Hager’s Two Dollar Overtures

In 1903, two of the major disc record companies ventured into unexplored territory: long playing records. The Victor talking machine company and Columbia phonograph company sold 14 inch records that played at slow speeds in the middle of 1903. To this day the story of these records remains mysterious, as even at the time they were sold they were shrouded in secrecy. Each of these records were priced at two dollars, so only the most elite of record buyers could afford them. They were unwieldy, large, heavy, impractical, and nearly impossible to store—yet they are worth their weight in gold to any collector of early recordings.

No scholar can figure out why Victor and Columbia started to manufacture these recordings, though it may have been under the pressure of a young Fred Hager. When these records were being made Hager was the music director at Columbia, and didn’t make any public announcements that he was also connected with Victor. Hager was boastful of his leadership to all the major labels in 1901 and 1902, but by 1903 he was on thin ice. Victor Herbert got him and the rest of the Zon-O-Phone company in trouble for using his name on their label without his permission. This suit left Hager eager for outside sources of money not connected with Zono.

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By this time, Eldridge Johnson (the founder and inventor of the Victor) had invested a good amount of his stock in Zon-O-Phone, albeit quietly. Victor was already making plans to buy out the smaller label, so it seemed like a good idea to get Hager involved with their product somehow. In the winter of 1902 into 1903, Hager signed a contract with Victor. This contract lasted three months and allowed Hager to take his entire band and orchestra of nearly 40 musicians to Philadelphia each week.

Under this contract, Hager carted his entire orchestra to and from Philadelphia each week for three months. It must have been a harrowing ordeal, with so many instruments and instrumentalists to keep track of on a nearly two hour train ride from the Bronx to Victor’s lab. As Hager’s band started making these records, they were given the pseudonym of Victor Grand Concert Band, and given their own number block in the catalog. These records started with no. 2000 and went to about 2050, but these were only the 14 inch records.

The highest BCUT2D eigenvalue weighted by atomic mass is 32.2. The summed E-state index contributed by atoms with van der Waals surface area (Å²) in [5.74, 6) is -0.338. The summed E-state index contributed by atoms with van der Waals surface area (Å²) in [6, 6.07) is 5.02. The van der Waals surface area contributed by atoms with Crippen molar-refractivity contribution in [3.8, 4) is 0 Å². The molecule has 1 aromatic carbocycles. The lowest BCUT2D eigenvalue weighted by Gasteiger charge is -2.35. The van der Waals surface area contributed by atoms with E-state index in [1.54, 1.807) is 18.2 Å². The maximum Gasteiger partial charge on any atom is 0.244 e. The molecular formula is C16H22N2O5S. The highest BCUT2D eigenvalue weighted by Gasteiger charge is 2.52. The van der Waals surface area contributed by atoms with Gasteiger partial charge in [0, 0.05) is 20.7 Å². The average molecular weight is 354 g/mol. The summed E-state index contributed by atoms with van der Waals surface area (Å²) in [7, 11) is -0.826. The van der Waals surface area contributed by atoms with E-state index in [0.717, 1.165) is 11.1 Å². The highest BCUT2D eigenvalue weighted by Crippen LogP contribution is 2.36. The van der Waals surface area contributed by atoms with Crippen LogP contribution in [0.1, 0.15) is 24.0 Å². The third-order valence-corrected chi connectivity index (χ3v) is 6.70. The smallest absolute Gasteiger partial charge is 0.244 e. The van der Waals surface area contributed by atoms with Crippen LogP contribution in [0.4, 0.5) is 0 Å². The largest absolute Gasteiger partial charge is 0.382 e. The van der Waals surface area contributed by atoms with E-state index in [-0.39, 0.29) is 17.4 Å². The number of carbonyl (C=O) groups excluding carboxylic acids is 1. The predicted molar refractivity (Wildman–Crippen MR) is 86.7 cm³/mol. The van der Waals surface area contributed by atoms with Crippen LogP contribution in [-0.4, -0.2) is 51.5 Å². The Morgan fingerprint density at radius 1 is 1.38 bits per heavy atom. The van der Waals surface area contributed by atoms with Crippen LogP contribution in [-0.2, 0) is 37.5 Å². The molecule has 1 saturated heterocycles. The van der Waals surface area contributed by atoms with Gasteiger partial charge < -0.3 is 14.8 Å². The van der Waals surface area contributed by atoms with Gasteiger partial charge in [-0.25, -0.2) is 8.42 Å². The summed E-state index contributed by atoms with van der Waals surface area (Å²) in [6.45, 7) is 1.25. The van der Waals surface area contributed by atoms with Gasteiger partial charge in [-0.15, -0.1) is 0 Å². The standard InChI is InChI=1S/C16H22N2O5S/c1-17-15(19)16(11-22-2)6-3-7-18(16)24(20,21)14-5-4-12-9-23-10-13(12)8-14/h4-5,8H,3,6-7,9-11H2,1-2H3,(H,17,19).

Hager took great pride in the production of these 14 inch records. With his entire orchestra, he likely spent much time balancing everything correctly, and rehearsing them until he couldn’t stand anymore. In spite of all the crowding, balancing, rehearsing, and yelling, these 14 inch records turned out to be some of the most well produced of their day. They featured nearly twice the amount of musicians as a typical band/orchestra record of the time, and included an array of percussion whacked by the 21 year old Jimmy Hager. The fullness of the band is quite astonishing when played on an electric turntable, even very slight temperament and lyrical tones were captured masterfully, a testament to the so-called “disciplinarian” nature of Hager’s bandleading.

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A majority of these 2000 Victors were overtures, very high-class material for those gilded age elites who could afford the two dollars each. Such a price was often more than what any average worker made in a week, and perhaps not even that. This would equal approximately to paying 100 dollars for an eight minute overture in today’s money. Hager was never one to aim low, so such an ambitious project as these Victors shouldn’t come as much of a surprise.

Note: the numbering system was changed from the original 2000 series in later catalogs.

In addition to the 14 inchers, Hager and his entire band recorded marches, parlor pieces, and instrumental solos on 12 and 10 inch Victors in the 2000 to 2200 block. Justin Ring’s 1901 parlor piece “Falling Leaves” and Hager’s “Laughing Water” were among the few popular pieces they recorded, of course for vanity purposes. Each of which were included in Victor’s catalog with long detailed write-ups, likely written by Hager himself. In the descriptive copy for “Laughing Water” it is stated glowingly that the flutes and woodwinds “sound almost like that of strings,” and if you know anything about who was in Hager’s orchestra, you’d recognize that one of the leading chairs for the woodwinds was Justin Ring playing clarinet and saxophone. It’s quite expected of Hager.